Back when he was a young boy in Prince George, long before he became head coach of Canada’s NextGen cross-country ski team, Eric de Nys remembers big snowfalls and drifts as high as he was tall.
His dad Matt, a former city employee, used to record the day’s weather in his journal and 1981, when a six-year-old Eric was just starting to learn how to race, and that was a particularly heavy snow year punctuated by a January that had snow 29 out of 31 days.
Now 48, Eric de Nys knows climate change is for real. He’s seen it all this season with his own eyes as coach of the country’s up-and-coming Olympians. The team trained in Muonio in northern Finland in November, where the only snow they found had been stockpiled from the previous winter and steady rain turned to slush.
It’s been a similar story in France, Switzerland, Germany, Italy and Sweden. Wherever in Europe the Canadian team has been on the Tour de Ski or World Cup , the only ski trails suitable for racing are those covered with human-made snow. A thousand ski resorts in France are closed due to a lack of snow.
“It’s getting worse,” said de Nys. “When it’s raining in November in Finland above the Arctic Circle - maybe global warming is a thing.”
De Nys is back in his hometown this week at Otway Nordic Centre for the Nordiq Cup/Nordic Canada Selection races, which started Wednesday with the classic sprint events. Skiers from Poland, Czech Republic, Australia and Estonia are competing with a large Canadian contingent at the event.
Race organizers from the host Caledonia Nordic Ski Club could use a good dump from the sky but the Otway race trails are well-covered thanks to some early season snowmaking.
“I think the conditions here are just fine, it’s just not normal Prince George to have to use klister in Prince George in January,” he said. “Talking to the Polish skiers, at home they have a 3K man-made loop and that’s it, there’s no snow. For the Polish and the Czechs to come here and have 15K of snow with no rocks showing, it’s perfect. ”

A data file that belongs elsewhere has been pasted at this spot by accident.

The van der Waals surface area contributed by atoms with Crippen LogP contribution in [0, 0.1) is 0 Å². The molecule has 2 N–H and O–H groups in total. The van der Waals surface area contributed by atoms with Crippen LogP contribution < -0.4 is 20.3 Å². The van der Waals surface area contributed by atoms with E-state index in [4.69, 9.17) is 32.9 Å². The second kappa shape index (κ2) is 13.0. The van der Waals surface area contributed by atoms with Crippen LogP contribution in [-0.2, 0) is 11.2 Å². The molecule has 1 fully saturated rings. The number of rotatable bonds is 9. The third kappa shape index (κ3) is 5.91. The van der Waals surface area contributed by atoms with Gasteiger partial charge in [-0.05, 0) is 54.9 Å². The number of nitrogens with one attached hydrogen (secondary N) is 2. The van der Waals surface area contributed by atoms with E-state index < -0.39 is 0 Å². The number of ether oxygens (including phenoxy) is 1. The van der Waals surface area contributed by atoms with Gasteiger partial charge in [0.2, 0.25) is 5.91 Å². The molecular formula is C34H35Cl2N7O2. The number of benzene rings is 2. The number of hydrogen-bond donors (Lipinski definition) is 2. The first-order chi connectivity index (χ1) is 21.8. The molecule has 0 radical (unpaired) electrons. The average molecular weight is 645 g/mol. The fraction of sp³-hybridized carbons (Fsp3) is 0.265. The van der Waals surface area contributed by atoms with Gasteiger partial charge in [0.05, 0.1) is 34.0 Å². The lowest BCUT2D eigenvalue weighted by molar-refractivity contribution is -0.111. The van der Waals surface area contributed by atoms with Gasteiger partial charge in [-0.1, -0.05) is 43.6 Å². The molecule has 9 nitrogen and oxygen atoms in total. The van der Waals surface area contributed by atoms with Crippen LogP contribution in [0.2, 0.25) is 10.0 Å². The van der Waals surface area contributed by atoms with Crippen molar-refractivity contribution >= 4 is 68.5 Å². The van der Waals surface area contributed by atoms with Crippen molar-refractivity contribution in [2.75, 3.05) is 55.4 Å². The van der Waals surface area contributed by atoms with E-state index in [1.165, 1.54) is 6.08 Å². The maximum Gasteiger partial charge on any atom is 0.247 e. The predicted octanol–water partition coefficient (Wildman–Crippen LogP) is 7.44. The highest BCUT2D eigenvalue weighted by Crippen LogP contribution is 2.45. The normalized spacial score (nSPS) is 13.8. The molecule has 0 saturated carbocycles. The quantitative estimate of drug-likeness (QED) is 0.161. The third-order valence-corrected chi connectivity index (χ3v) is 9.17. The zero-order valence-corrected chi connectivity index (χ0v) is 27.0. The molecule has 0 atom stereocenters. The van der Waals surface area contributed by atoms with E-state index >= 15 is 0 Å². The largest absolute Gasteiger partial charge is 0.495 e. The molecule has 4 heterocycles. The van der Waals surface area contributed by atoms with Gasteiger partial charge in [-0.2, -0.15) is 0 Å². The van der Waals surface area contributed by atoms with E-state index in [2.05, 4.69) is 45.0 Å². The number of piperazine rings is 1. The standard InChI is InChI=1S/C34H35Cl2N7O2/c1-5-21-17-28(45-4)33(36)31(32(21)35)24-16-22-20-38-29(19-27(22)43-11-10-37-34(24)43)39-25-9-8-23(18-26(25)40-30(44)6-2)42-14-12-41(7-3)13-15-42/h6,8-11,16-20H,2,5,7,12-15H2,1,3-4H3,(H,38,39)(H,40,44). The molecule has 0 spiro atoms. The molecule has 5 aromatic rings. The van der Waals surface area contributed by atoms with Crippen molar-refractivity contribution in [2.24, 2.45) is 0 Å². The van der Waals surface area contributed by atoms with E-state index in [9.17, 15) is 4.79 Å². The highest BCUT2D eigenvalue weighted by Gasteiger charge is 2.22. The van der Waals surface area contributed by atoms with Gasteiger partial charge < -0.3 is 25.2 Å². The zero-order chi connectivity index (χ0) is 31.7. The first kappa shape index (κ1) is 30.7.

This is the second season as head coach of the NextGen team for de Nys after several years as head coach/program director at Sovereign Lake Nordic Club near his home in Vernon. He retired as a ski racer in 1998 after three seasons on the national development U-23 team and was hired that year for his first coaching gig with Cross-Country BC. He continued to climb the ladder after attending the National Coaching Institute, earning his stripes with the Foothills Nordic Club before moving on to coach the senior national team and women’s World Cup team from 2004-14.
The NextGen team is made up of 12 athletes, nine of whom are in Prince George this week (the other three are injured). This is a tune-up race to get them ready for next week’s world junior championships in Whistler.
Julian Smith, 26, of Owen Sound, Ont., posted the best sprint qualifying time Wednesday and as a result earned a spot in the senior world championships in Slovenia in late February. Nineteen-year-old Xavier McKeever of Canmore, who finished second to Smith, was second overall in qualifying and was within a finish-line lunge of Smith in the men’s A final.
First-year senior Sasha Masson of Whitehorse, 20, was the top U-23 qualifier, finished sixth overall, and locked up his berth at world juniors as did Erickson Moore of Montreal, the top U-23 qualifier, who placed second behind Masson in the final.
Daria Beatty of Whitehorse, 28, won the senior sprint, while top junior bragging rights went to Alison Mackie of Edmonton. Mackie, 17, was also the fastest junior qualifier. Sonya Schmidt of Whitehorse qualified first in the U-23 category but was sick and chose not to race. Liliane Gagnon of Quebec City , 20, won the women’s final heat.
De Nys says Canada has done well in recent years at world juniors. The men’s relay team won a medal in 2019 and was fourth last year, while McKeever posted fifth and sixth-place results in 2021, among several top-10 individual results for the Canadian team.
Nordiq Cup racing resumes today (men at 10 a.m., women at 11:30 a.m.) with the 20 km classic mass start event. After a day of training Friday, the skiers will be back on course for a 10 km free technique individual start event.